I can’t remember where I first heard it, but it’s a pretty common phrase when it comes to hunting.
You’re not going to shoot a big one if you keep shooting the little ones
It was late June that Luke Potts and myself headed into what is for sure one of my favorite sneaky little valleys somewhere between Wanaka and Haast. Like a lot of these valleys it holds both Chamois and deer, and given it was late June there could well be a few bucks hanging around as well as a chance of bumping into a stag or two on the sunny faces still trying to fatten up for winter.
After a very early start and a long walk to hit the tussocks we started the usual process of carefully glassing then moving on to make the most of the prime first couple of hours of the day. We had somehow both neglected to bring a spotting scope, which ended up costing our legs a bit more of a work out when Luke spotted what appeared to be a nice wide stag directly above us. Being just that bit too far away to make a call with just the bino’s it was off up the hill using the gutters and folds to keep out of sight. After a solid climb we finally glanced carefully over the rise hoping the stag hadn’t moved too far.
He hadn’t and was feeding away quite happily, oblivious to the two now out of breath hunters only 60 odd meters away. We could see this stag was nice and even but unfortunately he was only carrying 10 points. After a bit of back and forth it was finally decided better to leave this guy in the hope he would throw 3 up top the following year, and looking back at the photo’s it looks like he has a good chance of doing so.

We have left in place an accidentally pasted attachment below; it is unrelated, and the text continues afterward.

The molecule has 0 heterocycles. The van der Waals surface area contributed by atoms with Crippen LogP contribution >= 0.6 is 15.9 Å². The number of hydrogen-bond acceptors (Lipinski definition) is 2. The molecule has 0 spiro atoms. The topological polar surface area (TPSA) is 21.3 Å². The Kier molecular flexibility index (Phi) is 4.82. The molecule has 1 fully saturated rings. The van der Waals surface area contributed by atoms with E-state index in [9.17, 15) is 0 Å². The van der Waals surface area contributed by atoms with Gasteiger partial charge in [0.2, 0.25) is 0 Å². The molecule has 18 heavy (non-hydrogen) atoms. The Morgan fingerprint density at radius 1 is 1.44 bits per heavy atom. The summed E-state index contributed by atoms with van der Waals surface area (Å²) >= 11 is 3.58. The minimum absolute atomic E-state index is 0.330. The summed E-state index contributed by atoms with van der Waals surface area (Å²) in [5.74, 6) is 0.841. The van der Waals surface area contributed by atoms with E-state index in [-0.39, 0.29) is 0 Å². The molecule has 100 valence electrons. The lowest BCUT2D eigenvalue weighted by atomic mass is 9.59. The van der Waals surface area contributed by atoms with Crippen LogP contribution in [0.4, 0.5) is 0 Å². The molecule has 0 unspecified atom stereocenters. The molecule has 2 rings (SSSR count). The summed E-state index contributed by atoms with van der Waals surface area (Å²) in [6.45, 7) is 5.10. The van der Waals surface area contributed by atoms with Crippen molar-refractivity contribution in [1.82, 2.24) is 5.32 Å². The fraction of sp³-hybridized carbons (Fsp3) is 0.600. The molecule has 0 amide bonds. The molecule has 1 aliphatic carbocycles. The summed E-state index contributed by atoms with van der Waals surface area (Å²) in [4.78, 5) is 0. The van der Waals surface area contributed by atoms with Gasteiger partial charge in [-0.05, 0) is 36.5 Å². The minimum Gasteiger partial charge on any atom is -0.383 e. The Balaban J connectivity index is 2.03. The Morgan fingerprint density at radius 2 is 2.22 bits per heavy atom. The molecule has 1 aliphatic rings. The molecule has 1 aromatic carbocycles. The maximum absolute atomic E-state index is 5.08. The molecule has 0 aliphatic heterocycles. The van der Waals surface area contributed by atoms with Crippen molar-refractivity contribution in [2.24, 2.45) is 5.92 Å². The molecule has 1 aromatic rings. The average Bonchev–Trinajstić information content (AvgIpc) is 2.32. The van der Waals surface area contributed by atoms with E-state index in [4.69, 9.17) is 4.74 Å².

So after a few photos and a bit of footage it was back down the hill to head further up the valley to hopefully find a few chamois kicking around. And it didn’t take long, not far up the valley Luke spotted what looked like a really good buck.
Now there’s a few ways this game gets played. I know a lot guys who run the program where whoever spots it first gets first option. Not so with most of the guys I hunt with, we tend to take a very long winded “turn about” approach. Luckily Luke’s now got a number of extremely fine examples already on the wall, so I wasn’t going to say no when he suggested it was my turn.
Again kicking ourselves for not having the spotter but adamant this was a shooter based on the length and the obvious spread, it was off up the hill. After another very straight to the point climb, we finally snuck into a shooting position. It took us about ten minutes to locate the buck, bedded down at the base of a small cliff and staring straight at us.
No sooner had I unstrapped the rifle and the buck was standing up looking to move off. Close enough to not bother about ranging him it was quickly chamber a round and a bit of a rushed shot, hitting a touch high but still dropping him on the spot.
At this point we were both very happy about doing the right thing with the stag earlier. Approaching the buck he certainly looked good but on closer inspection he had unfortunately broomed quite a bit off both tips.
Always look at the hooks
Measuring excruciatingly close that 10inch mark was a little painful, but the true trophy was that this buck at least 10 years old. Had he had even some average hooks he would have gone well over 10 inches. The reality is that we should all be putting more emphasis on the age of an animal than its length, this way those truly good animals will hopefully reach their full potential.
Don’t forget the spotter
Forgetting the spotter certainly cost us a few calories and quite a bit of time in having to climb the hill to assess the stag. I find the best set up is to have the same tripod attachment on your spotter and your camera, that way “shooter” or not you’re going end up with some quality memories.
Thanks to Luke Potts for the images and footageBroomed tip of an old boy with an average example of a buck hook for comparison.